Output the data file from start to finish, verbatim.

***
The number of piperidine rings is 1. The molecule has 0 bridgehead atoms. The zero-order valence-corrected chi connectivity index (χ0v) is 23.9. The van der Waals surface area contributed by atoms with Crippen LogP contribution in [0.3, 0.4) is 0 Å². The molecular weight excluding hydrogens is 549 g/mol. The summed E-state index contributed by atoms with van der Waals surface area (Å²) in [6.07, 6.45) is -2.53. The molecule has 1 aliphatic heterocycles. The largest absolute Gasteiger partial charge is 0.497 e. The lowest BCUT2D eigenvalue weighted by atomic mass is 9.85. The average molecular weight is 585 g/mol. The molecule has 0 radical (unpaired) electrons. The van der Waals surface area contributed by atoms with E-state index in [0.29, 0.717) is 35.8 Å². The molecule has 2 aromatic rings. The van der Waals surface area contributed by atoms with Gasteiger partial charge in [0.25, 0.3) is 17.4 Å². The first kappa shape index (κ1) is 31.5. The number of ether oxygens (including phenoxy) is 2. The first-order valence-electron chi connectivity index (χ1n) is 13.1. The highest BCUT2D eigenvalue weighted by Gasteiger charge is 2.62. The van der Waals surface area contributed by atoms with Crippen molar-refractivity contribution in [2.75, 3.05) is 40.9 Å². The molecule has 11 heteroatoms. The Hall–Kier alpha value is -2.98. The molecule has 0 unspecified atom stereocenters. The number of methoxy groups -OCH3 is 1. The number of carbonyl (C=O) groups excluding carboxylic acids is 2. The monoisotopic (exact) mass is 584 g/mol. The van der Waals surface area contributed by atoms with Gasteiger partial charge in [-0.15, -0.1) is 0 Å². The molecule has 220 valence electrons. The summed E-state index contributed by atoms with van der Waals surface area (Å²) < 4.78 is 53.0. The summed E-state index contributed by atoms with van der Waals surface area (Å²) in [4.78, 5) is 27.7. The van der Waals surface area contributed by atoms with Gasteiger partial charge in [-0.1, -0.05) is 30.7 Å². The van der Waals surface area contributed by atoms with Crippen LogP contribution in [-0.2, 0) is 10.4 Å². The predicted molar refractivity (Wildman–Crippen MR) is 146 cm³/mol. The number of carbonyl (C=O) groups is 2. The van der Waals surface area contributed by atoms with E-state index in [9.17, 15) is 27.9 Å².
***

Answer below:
The number of piperidine rings is 1. The molecule has 0 bridgehead atoms. The zero-order valence-corrected chi connectivity index (χ0v) is 23.9. The van der Waals surface area contributed by atoms with Crippen LogP contribution in [0.3, 0.4) is 0 Å². The molecular weight excluding hydrogens is 549 g/mol. The summed E-state index contributed by atoms with van der Waals surface area (Å²) in [6.07, 6.45) is -2.53. The molecule has 1 aliphatic heterocycles. The largest absolute Gasteiger partial charge is 0.497 e. The lowest BCUT2D eigenvalue weighted by atomic mass is 9.85. The average molecular weight is 585 g/mol. The molecule has 0 radical (unpaired) electrons. The van der Waals surface area contributed by atoms with E-state index in [0.29, 0.717) is 35.8 Å². The molecule has 2 aromatic rings. The van der Waals surface area contributed by atoms with Gasteiger partial charge in [0.25, 0.3) is 17.4 Å². The first kappa shape index (κ1) is 31.5. The number of ether oxygens (including phenoxy) is 2. The first-order valence-electron chi connectivity index (χ1n) is 13.1. The highest BCUT2D eigenvalue weighted by Gasteiger charge is 2.62. The van der Waals surface area contributed by atoms with Crippen molar-refractivity contribution in [2.75, 3.05) is 40.9 Å². The molecule has 11 heteroatoms. The Hall–Kier alpha value is -2.98. The molecule has 0 unspecified atom stereocenters. The number of methoxy groups -OCH3 is 1. The number of carbonyl (C=O) groups excluding carboxylic acids is 2. The monoisotopic (exact) mass is 584 g/mol. The van der Waals surface area contributed by atoms with Gasteiger partial charge in [-0.15, -0.1) is 0 Å². The molecule has 220 valence electrons. The summed E-state index contributed by atoms with van der Waals surface area (Å²) < 4.78 is 53.0. The summed E-state index contributed by atoms with van der Waals surface area (Å²) in [4.78, 5) is 27.7. The van der Waals surface area contributed by atoms with Gasteiger partial charge in [-0.1, -0.05) is 30.7 Å². The van der Waals surface area contributed by atoms with Crippen LogP contribution in [-0.2, 0) is 10.4 Å². The predicted molar refractivity (Wildman–Crippen MR) is 146 cm³/mol. The number of carbonyl (C=O) groups is 2. The van der Waals surface area contributed by atoms with E-state index in [9.17, 15) is 27.9 Å².